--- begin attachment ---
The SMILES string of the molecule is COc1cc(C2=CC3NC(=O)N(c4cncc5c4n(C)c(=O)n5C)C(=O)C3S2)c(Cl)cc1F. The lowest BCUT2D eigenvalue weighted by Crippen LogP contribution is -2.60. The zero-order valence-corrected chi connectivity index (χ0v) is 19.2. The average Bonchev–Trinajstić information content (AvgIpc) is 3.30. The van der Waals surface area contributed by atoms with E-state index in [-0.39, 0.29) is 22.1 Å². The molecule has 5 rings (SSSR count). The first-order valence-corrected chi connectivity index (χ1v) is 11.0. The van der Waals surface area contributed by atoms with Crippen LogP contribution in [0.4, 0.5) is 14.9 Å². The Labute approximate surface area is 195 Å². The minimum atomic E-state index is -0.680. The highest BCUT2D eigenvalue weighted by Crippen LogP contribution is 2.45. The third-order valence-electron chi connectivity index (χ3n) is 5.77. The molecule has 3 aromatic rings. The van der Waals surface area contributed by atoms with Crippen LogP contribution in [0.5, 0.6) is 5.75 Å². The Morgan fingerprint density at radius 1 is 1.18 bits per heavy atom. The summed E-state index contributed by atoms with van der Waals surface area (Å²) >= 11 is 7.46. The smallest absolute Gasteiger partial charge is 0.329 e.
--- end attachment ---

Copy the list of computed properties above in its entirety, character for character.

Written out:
The SMILES string of the molecule is COc1cc(C2=CC3NC(=O)N(c4cncc5c4n(C)c(=O)n5C)C(=O)C3S2)c(Cl)cc1F. The lowest BCUT2D eigenvalue weighted by Crippen LogP contribution is -2.60. The zero-order valence-corrected chi connectivity index (χ0v) is 19.2. The average Bonchev–Trinajstić information content (AvgIpc) is 3.30. The van der Waals surface area contributed by atoms with E-state index in [-0.39, 0.29) is 22.1 Å². The molecule has 5 rings (SSSR count). The first-order valence-corrected chi connectivity index (χ1v) is 11.0. The van der Waals surface area contributed by atoms with Crippen LogP contribution in [0.4, 0.5) is 14.9 Å². The Labute approximate surface area is 195 Å². The minimum atomic E-state index is -0.680. The highest BCUT2D eigenvalue weighted by Crippen LogP contribution is 2.45. The third-order valence-electron chi connectivity index (χ3n) is 5.77. The molecule has 3 aromatic rings. The van der Waals surface area contributed by atoms with Crippen LogP contribution in [0.5, 0.6) is 5.75 Å². The Morgan fingerprint density at radius 1 is 1.18 bits per heavy atom. The summed E-state index contributed by atoms with van der Waals surface area (Å²) >= 11 is 7.46. The smallest absolute Gasteiger partial charge is 0.329 e.